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NeuroRehabilitation. 2004;19(3):175-89.

Caregiver reports of common symptoms in children following a traumatic brain injury.

Author information

1
Department of Psychiatry and The Clinical Center for the Study of Development and Learning, CB# 7255, University of North Carolina School of Medicine, Chapel Hill, NC 27599-7255, USA. Stephen.hooper@cdl.unc.edu

Abstract

This study describes the common symptoms in children and adolescents following a traumatic brain injury (TBI) as reported by their primary caregivers. Utilizing data from a large-scale state demonstration project, 681 children who had sustained a TBI were ascertained from both Hospital Emergency Departments (n = 409) and Pediatric Inpatient settings (n = 272). The sample ranged in age from infancy to 18 years, was largely male (59.7%), and had equal numbers of Caucasian and minority patients. Most of the participants experienced a mild TBI (83%), with about 5.1% being moderate and 12% severe. Caregivers described the presence of current symptoms (neurological, neurocognitive, behavioral, school problems) using a series of dichotomous questions regarding their child via a structured telephone interview at 1, 4, and 10 months post-injury. Inpatient children were described as manifesting more symptoms at each of the follow-up time points than their ED counterparts. At 1 month inpatients were described as having more symptoms across all 4 domains. At 4 and 10 months, the inpatients were described as having more neurocognitive symptoms and as not returning to school on a full-time basis, with behavior problems approaching significance at the 10-month point. A large number of individuals from both groups also reported persistent symptoms 10 months post-injury including headaches, attention and memory problems, low frustration tolerance, sleep problems, personality changes, and new school problems. Practical implications of these findings for the ongoing management of these children are discussed.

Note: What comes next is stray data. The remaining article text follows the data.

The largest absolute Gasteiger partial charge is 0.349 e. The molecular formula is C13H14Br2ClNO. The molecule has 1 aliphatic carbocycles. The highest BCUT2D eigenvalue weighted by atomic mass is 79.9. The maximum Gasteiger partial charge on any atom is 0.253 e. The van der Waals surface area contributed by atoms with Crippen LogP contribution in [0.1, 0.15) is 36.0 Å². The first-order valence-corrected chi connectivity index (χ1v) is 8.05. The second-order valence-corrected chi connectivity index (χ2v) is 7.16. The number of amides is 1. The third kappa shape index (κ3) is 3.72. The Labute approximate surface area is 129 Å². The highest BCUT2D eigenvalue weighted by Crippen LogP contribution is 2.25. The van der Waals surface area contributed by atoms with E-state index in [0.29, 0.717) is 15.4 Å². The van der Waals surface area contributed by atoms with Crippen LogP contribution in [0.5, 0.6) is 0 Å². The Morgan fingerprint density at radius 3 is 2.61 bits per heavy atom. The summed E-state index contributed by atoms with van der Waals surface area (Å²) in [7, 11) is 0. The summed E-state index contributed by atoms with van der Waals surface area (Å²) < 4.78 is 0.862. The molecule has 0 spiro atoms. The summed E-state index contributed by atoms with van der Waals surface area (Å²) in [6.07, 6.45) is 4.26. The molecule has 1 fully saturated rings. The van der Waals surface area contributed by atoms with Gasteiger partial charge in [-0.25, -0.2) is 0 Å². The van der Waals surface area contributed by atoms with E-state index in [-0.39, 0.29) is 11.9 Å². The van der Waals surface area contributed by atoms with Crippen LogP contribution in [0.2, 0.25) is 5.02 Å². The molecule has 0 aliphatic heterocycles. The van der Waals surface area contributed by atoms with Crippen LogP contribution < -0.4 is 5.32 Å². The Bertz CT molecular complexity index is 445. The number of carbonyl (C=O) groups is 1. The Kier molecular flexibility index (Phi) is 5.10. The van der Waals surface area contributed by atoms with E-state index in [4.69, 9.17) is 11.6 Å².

PMID:
15502252
[Indexed for MEDLINE]

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